BY Fatoumata Coulibaly
Fatoumata Coulibaly, Ivory Coast
I was very impressed when I attended the session on Gender, Climate Justice and Disaster Response, seeing people who have to fight for their rights to exist and at the same time fight for climate justice, is something that is not easy to reconcile. Seeing this and learning from the results of their research and the actions that they have already carried out has inspired me a lot.
Indeed, I am a volunteer in a local NGO working on climate change issues in the Ivory Coast, and this session was a great opportunity for me to learn about the series of actions already taken in different places and what needs to be done in the next 10 years to reverse the impact of climate crisis.
The session also allowed me to understand that despite living as a minority we must get involved in civil life, not only advocate for the respect of our rights but also for the respect and protection of nature that allows us to exist.
As a young African woman, the session on LBQ Adolescents was of paramount importance as women and young people in the region still struggle for their right to bodily autonomy and for the full enjoyment of all our rights. More often than not the cultural context weakens the work of human rights activists and there are situations that are not taken into account, such as adolescents’ rights and more specifically the rights of LGBTQI adolescents.
In this session, I understood the importance of taking into account the adolescent’s point of view and accompanying them in all that can contribute to their development, and help them redefine and accept themselves. Especially LGBTQI adolescents, who want to have informed conversations about their identity, sexual orientation and sexual and reproductive health and rights. It is not at all easy for them to discuss these issues with their parents given the multiple African cultural and social barriers.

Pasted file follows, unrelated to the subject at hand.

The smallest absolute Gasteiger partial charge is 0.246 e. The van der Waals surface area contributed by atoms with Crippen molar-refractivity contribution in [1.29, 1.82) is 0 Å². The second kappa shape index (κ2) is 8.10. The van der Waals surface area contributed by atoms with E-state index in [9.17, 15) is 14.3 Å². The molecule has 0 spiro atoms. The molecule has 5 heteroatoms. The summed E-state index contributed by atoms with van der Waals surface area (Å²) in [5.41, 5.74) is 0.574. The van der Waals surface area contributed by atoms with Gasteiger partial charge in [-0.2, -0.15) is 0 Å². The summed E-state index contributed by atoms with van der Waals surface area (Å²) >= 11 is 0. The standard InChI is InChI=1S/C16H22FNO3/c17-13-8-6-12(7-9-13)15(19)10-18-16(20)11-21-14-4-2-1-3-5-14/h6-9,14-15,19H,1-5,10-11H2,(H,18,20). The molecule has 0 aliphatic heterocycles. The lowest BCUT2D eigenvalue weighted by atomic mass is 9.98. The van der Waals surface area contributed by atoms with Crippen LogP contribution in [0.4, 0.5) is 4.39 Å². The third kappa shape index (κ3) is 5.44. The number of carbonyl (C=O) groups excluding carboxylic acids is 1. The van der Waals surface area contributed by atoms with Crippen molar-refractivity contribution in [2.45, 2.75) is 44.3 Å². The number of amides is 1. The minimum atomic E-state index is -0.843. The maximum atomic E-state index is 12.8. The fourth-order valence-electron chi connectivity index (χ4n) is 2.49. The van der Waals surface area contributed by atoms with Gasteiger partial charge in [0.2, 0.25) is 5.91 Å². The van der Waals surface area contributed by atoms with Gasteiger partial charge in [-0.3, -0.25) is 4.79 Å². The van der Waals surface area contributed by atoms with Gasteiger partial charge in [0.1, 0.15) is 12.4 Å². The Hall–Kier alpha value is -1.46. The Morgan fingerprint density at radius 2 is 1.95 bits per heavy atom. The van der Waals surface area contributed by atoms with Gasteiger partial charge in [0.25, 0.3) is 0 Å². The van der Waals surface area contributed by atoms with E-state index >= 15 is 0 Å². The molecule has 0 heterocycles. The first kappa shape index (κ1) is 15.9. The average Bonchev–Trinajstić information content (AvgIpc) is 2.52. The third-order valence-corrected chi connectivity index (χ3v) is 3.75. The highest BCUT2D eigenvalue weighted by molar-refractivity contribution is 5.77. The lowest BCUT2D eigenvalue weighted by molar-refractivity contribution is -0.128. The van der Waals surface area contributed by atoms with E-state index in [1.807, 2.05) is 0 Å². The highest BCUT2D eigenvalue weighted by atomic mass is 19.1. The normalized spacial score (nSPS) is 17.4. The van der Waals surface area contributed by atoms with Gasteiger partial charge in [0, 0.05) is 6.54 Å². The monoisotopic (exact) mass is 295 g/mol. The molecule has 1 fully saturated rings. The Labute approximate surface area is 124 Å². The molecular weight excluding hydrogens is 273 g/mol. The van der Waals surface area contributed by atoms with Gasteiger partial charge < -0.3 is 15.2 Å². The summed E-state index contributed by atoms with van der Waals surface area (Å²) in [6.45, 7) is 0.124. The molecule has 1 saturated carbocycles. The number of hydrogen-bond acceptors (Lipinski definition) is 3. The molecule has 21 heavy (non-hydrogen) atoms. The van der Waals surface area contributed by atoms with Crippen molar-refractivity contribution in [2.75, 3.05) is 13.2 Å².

This is information that I could share with the women’s associations I work with, so that they can integrate it into their daily lives, and in this way we can move towards a thriving generation that is able to explore, experience and express their sexualities and identities in healthy, pleasurable and safe ways.
In Côte d’Ivoire, Islam represents 42.9% of the population, as such, homosexuality is still stigmatized, and same-sex couples are not recognized by the government. Human rights defenders and identity-based organisations face similar challenges posed by religion on their work. In this session we shared the antipodes of the biblical and Koranic arguments that heterosexuals use to reject homosexuals and how to deal with discrimination.
This session was beneficial in the sense that these are arguments that I could use for the protection of the rights of adolescents and women in addition to LGBTQI in my country.